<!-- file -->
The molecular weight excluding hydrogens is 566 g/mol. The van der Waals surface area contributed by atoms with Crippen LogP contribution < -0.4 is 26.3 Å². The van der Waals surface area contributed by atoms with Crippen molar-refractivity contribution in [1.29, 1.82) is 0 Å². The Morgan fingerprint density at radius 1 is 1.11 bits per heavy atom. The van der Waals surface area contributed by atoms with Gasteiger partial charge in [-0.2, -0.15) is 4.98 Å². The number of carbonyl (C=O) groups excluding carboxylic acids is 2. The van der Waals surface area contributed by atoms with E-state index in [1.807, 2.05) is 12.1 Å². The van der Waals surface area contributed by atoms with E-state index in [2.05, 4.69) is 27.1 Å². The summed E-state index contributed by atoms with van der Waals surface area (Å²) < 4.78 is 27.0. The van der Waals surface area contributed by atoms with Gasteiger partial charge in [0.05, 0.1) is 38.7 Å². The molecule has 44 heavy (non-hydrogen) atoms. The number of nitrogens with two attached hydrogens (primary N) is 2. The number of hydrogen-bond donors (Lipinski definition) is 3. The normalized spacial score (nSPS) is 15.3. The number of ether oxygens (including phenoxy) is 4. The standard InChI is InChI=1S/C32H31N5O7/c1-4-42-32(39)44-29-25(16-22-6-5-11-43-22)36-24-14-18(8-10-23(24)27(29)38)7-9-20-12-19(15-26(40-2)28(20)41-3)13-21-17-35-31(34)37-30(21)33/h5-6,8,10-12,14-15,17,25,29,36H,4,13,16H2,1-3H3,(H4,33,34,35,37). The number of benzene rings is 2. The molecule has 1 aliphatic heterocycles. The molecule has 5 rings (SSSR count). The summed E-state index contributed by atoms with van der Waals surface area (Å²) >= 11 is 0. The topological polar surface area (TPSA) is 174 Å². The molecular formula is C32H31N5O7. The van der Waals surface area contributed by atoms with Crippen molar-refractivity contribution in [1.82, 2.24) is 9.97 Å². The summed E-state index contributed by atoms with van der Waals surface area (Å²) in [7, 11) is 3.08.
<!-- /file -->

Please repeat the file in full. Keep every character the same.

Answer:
The molecular weight excluding hydrogens is 566 g/mol. The van der Waals surface area contributed by atoms with Crippen LogP contribution < -0.4 is 26.3 Å². The van der Waals surface area contributed by atoms with Crippen molar-refractivity contribution in [1.29, 1.82) is 0 Å². The Morgan fingerprint density at radius 1 is 1.11 bits per heavy atom. The van der Waals surface area contributed by atoms with Gasteiger partial charge in [-0.2, -0.15) is 4.98 Å². The number of carbonyl (C=O) groups excluding carboxylic acids is 2. The van der Waals surface area contributed by atoms with E-state index in [1.807, 2.05) is 12.1 Å². The van der Waals surface area contributed by atoms with E-state index in [2.05, 4.69) is 27.1 Å². The summed E-state index contributed by atoms with van der Waals surface area (Å²) < 4.78 is 27.0. The van der Waals surface area contributed by atoms with Gasteiger partial charge in [0.05, 0.1) is 38.7 Å². The molecule has 44 heavy (non-hydrogen) atoms. The number of nitrogens with two attached hydrogens (primary N) is 2. The number of hydrogen-bond donors (Lipinski definition) is 3. The normalized spacial score (nSPS) is 15.3. The number of ether oxygens (including phenoxy) is 4. The standard InChI is InChI=1S/C32H31N5O7/c1-4-42-32(39)44-29-25(16-22-6-5-11-43-22)36-24-14-18(8-10-23(24)27(29)38)7-9-20-12-19(15-26(40-2)28(20)41-3)13-21-17-35-31(34)37-30(21)33/h5-6,8,10-12,14-15,17,25,29,36H,4,13,16H2,1-3H3,(H4,33,34,35,37). The number of benzene rings is 2. The molecule has 1 aliphatic heterocycles. The molecule has 5 rings (SSSR count). The summed E-state index contributed by atoms with van der Waals surface area (Å²) >= 11 is 0. The topological polar surface area (TPSA) is 174 Å². The molecular formula is C32H31N5O7. The van der Waals surface area contributed by atoms with Crippen molar-refractivity contribution in [1.82, 2.24) is 9.97 Å². The summed E-state index contributed by atoms with van der Waals surface area (Å²) in [7, 11) is 3.08.